Wednesday, Nov. 15, was the agreed upon last day of operations for the All American Asphalt plant in Irvine.
The plant’s closure comes months after the Irvine City Council agreed to purchase the property for $285 million following increasing complaints from surrounding residents about air pollution and smells coming from the area when the plant was in production. Irvine filed a public nuisance lawsuit in 2020 and previously explored options for relocating the plant, which opened in the early 1990s before much of the surrounding residential development.
The nearly 11-acre property will be part of the city’s larger plan to convert the area into about 700 acres of open green space to be called the Gateway Preserve, which officials have said will create a hub for hiking, biking and other outdoor activities. The preserve will be created from land already owned by the city, the shuttered asphalt property and land from the Irvine Company.
City Manager Oliver Chi said the asphalt company will move production capacity to its other facilities outside of Irvine such as in Westminster and Corona. A spokesperson for All American Asphalt did not respond to a request for comment.
The shutdown of the plant is a big win for the City Council and the community, Chi said. “In the first quarter of 2024, the city will officially acquire and own the actual land.”
The city, Chi added, is currently working on the first phase of the opening of the Gateway Preserve, which involves the extension of the Jeffrey Open Space Trail. Right now, the trail ends south of Portola Parkway, where a bridge will be built to connect the trail to the Gateway Preserve. Construction is anticipated to happen next year.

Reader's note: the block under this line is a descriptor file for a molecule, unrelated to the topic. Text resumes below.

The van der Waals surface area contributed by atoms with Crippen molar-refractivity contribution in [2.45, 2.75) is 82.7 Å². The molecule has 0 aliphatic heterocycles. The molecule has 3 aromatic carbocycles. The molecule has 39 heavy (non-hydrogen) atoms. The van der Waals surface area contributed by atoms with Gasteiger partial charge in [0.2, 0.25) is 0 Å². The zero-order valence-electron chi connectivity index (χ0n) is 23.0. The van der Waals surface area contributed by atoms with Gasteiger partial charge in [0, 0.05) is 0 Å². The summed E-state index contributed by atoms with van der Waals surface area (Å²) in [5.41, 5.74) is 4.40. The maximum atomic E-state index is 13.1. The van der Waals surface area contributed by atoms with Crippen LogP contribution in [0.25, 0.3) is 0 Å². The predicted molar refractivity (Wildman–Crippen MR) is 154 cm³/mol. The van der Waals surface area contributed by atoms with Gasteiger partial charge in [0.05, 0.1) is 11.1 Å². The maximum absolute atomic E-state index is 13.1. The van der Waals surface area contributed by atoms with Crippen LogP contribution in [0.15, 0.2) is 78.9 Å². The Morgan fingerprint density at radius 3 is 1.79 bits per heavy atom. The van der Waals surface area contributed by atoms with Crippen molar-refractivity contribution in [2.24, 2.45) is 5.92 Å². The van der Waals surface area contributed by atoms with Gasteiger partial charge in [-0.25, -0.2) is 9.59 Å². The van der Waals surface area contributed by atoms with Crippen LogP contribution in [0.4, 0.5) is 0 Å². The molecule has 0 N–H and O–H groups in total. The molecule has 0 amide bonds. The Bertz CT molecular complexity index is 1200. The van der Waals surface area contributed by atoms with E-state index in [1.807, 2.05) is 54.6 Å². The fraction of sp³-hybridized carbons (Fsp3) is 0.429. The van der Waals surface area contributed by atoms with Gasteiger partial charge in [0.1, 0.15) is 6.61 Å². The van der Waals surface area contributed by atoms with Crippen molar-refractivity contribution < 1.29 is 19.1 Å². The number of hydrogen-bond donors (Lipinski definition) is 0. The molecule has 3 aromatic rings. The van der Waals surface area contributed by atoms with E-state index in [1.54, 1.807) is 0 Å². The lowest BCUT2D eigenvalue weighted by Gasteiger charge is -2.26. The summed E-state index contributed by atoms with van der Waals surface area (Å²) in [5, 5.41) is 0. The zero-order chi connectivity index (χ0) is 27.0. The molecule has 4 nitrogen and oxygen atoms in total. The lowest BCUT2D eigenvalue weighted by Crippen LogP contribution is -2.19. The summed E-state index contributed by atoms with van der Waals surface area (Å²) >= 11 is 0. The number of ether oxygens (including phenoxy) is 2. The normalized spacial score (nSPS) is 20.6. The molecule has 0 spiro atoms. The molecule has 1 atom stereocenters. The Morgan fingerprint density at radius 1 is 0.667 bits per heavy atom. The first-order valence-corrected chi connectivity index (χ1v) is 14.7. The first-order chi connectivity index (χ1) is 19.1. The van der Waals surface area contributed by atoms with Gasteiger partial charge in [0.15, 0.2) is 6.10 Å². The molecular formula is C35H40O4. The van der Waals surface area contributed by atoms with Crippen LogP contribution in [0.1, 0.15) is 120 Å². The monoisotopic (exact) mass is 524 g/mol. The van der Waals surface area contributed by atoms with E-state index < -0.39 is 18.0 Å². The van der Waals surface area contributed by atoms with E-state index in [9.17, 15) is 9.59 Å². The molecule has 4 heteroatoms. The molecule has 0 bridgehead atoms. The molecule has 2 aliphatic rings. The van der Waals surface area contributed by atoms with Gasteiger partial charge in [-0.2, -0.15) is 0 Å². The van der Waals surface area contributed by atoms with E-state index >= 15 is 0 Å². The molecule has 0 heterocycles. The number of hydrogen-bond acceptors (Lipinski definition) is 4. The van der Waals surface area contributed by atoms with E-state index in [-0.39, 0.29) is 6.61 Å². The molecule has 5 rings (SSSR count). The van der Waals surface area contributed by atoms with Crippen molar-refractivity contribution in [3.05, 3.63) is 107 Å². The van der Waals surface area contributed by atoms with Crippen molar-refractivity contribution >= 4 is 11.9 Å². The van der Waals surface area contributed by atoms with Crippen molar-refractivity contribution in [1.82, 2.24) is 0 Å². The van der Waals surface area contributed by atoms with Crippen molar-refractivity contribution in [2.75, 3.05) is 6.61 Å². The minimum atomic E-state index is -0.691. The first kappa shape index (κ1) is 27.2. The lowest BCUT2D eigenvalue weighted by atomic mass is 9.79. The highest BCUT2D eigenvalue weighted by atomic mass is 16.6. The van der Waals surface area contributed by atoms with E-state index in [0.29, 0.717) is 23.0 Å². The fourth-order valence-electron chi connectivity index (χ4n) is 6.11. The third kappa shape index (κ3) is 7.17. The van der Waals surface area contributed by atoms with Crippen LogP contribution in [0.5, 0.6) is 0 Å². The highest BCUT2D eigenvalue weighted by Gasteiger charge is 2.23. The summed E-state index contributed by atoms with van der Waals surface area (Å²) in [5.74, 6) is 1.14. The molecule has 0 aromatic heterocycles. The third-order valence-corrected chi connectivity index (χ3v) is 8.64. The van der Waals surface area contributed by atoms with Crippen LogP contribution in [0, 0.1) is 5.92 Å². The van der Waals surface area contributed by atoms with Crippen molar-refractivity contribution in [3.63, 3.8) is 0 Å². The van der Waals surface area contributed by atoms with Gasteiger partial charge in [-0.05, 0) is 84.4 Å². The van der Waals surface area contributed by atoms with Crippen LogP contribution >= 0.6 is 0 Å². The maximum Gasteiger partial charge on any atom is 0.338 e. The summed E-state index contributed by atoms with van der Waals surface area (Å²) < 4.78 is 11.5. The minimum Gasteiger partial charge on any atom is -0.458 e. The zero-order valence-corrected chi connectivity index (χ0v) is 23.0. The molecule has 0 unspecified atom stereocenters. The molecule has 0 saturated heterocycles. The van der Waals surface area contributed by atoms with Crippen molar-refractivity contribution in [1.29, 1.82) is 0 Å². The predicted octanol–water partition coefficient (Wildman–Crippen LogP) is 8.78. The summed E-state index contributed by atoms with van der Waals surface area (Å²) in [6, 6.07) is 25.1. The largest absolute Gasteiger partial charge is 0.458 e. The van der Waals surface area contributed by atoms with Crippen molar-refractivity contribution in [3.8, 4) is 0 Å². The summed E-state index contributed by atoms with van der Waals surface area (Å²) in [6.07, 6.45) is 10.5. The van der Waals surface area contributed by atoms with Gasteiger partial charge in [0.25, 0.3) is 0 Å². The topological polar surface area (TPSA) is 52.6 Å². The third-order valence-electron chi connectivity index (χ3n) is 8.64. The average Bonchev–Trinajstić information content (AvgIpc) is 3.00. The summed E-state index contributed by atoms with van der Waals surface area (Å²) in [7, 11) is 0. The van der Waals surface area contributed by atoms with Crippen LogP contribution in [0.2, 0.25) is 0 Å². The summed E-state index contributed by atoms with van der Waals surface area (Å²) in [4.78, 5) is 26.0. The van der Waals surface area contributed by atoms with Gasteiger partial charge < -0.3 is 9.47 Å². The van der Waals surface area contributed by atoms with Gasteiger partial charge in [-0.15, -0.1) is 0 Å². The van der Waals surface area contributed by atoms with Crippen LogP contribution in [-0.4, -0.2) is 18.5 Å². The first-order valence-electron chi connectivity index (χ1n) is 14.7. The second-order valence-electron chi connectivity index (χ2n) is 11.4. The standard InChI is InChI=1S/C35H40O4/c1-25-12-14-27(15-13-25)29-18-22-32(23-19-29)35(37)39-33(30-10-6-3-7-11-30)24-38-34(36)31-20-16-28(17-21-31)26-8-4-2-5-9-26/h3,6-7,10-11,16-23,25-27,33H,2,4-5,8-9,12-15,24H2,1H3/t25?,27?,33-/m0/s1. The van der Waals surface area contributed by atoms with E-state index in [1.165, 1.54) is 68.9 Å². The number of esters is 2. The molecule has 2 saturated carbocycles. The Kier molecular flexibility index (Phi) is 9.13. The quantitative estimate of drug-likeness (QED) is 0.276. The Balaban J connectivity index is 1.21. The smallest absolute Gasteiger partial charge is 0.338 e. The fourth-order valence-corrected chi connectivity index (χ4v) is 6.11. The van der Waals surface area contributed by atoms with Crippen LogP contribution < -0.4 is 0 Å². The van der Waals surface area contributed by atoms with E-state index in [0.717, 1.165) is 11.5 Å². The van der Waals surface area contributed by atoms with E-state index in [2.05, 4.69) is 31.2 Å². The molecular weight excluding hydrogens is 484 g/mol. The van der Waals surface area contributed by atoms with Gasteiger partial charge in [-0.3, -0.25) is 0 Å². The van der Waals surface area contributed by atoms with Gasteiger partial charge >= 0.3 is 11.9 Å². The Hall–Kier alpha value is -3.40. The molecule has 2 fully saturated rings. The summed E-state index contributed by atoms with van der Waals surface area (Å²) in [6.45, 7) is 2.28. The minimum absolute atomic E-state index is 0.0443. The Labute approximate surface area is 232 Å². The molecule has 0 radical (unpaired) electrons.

“We are confident we’ll be able to move that process forward in partnership with the Irvine Ranch Conservancy, who we’ve contracted with to get all of the necessary plans and permits put together through all of the regulatory resource agencies over the course of the next couple of months,” he said.
“Concurrent with that, we’re also working on the Gateway Residential Village, which was part of this overall program,” Chi said. “That’s an overall process that will meet its next public check-in point in January of 2024, when we hope to identify a builder partner for that particular project.”
About 80 acres of the property from the Irvine Company is set to be developed with housing, which is expected to raise enough money to cover the purchase price of the asphalt plant.
Access to green space has been part of the city’s master plan, Chi said, and in the southern part of town the city has been able to achieve that goal with Bommer Canyon and the Southern Open Space Preserve.
“We’ve never had until now the opportunity to replicate that in the northern part of town,” he said. “That’s always been a part of the broader plan and the ability to now deliver on that plan while also shutting down the All American Asphalt plant I think is just a tremendous win for Irvine and the entire community.”
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